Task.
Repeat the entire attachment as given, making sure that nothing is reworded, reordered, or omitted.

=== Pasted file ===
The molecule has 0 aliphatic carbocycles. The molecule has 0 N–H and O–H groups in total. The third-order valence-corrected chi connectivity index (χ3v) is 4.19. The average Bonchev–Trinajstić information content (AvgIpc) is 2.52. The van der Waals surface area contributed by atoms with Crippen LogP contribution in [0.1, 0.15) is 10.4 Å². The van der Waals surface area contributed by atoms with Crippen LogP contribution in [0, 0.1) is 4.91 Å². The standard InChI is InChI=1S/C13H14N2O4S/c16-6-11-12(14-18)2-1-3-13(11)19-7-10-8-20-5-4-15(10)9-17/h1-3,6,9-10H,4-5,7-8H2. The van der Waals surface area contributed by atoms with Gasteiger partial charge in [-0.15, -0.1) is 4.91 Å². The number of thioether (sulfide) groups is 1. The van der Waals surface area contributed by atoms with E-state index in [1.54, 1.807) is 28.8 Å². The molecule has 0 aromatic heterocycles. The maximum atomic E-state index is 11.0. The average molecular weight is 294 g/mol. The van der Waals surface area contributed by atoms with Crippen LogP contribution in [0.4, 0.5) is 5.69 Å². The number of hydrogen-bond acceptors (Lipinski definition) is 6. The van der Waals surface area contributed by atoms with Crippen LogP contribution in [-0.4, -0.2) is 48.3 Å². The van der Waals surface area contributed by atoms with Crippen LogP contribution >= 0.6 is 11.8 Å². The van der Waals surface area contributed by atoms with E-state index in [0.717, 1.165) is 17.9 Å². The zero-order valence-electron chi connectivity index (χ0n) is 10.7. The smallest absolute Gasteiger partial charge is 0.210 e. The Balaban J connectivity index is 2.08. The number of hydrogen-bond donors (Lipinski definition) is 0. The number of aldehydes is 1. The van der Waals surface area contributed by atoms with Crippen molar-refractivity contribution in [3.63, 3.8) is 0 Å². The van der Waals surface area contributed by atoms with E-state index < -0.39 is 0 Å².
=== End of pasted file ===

The molecule has 0 aliphatic carbocycles. The molecule has 0 N–H and O–H groups in total. The third-order valence-corrected chi connectivity index (χ3v) is 4.19. The average Bonchev–Trinajstić information content (AvgIpc) is 2.52. The van der Waals surface area contributed by atoms with Crippen LogP contribution in [0.1, 0.15) is 10.4 Å². The van der Waals surface area contributed by atoms with Crippen LogP contribution in [0, 0.1) is 4.91 Å². The standard InChI is InChI=1S/C13H14N2O4S/c16-6-11-12(14-18)2-1-3-13(11)19-7-10-8-20-5-4-15(10)9-17/h1-3,6,9-10H,4-5,7-8H2. The van der Waals surface area contributed by atoms with Gasteiger partial charge in [-0.15, -0.1) is 4.91 Å². The number of thioether (sulfide) groups is 1. The van der Waals surface area contributed by atoms with E-state index in [1.54, 1.807) is 28.8 Å². The molecule has 0 aromatic heterocycles. The maximum atomic E-state index is 11.0. The average molecular weight is 294 g/mol. The van der Waals surface area contributed by atoms with Crippen LogP contribution in [0.4, 0.5) is 5.69 Å². The number of hydrogen-bond acceptors (Lipinski definition) is 6. The van der Waals surface area contributed by atoms with Crippen LogP contribution in [-0.4, -0.2) is 48.3 Å². The van der Waals surface area contributed by atoms with Crippen LogP contribution >= 0.6 is 11.8 Å². The van der Waals surface area contributed by atoms with E-state index in [0.717, 1.165) is 17.9 Å². The zero-order valence-electron chi connectivity index (χ0n) is 10.7. The smallest absolute Gasteiger partial charge is 0.210 e. The Balaban J connectivity index is 2.08. The number of hydrogen-bond donors (Lipinski definition) is 0. The number of aldehydes is 1. The van der Waals surface area contributed by atoms with Crippen molar-refractivity contribution in [3.63, 3.8) is 0 Å². The van der Waals surface area contributed by atoms with E-state index < -0.39 is 0 Å².